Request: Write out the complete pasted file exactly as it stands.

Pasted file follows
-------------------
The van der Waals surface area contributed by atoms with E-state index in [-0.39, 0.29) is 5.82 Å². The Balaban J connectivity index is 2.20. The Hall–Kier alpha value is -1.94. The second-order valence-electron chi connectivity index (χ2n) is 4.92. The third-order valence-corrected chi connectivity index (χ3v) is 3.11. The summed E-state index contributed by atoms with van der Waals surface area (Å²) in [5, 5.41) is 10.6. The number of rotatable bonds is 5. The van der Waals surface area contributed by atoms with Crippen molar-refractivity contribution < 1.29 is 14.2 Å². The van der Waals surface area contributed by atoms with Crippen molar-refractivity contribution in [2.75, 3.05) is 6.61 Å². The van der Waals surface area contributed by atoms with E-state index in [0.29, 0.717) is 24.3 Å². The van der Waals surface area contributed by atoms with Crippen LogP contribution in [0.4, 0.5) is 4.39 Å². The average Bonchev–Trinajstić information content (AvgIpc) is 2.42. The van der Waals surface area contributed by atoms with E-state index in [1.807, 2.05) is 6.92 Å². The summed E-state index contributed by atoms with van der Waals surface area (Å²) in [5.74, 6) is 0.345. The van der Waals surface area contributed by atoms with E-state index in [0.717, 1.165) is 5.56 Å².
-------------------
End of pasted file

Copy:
The van der Waals surface area contributed by atoms with E-state index in [-0.39, 0.29) is 5.82 Å². The Balaban J connectivity index is 2.20. The Hall–Kier alpha value is -1.94. The second-order valence-electron chi connectivity index (χ2n) is 4.92. The third-order valence-corrected chi connectivity index (χ3v) is 3.11. The summed E-state index contributed by atoms with van der Waals surface area (Å²) in [5, 5.41) is 10.6. The number of rotatable bonds is 5. The van der Waals surface area contributed by atoms with Crippen molar-refractivity contribution < 1.29 is 14.2 Å². The van der Waals surface area contributed by atoms with Crippen molar-refractivity contribution in [2.75, 3.05) is 6.61 Å². The van der Waals surface area contributed by atoms with E-state index in [0.29, 0.717) is 24.3 Å². The van der Waals surface area contributed by atoms with Crippen LogP contribution in [0.4, 0.5) is 4.39 Å². The average Bonchev–Trinajstić information content (AvgIpc) is 2.42. The van der Waals surface area contributed by atoms with E-state index in [1.807, 2.05) is 6.92 Å². The summed E-state index contributed by atoms with van der Waals surface area (Å²) in [5.74, 6) is 0.345. The van der Waals surface area contributed by atoms with E-state index in [0.717, 1.165) is 5.56 Å².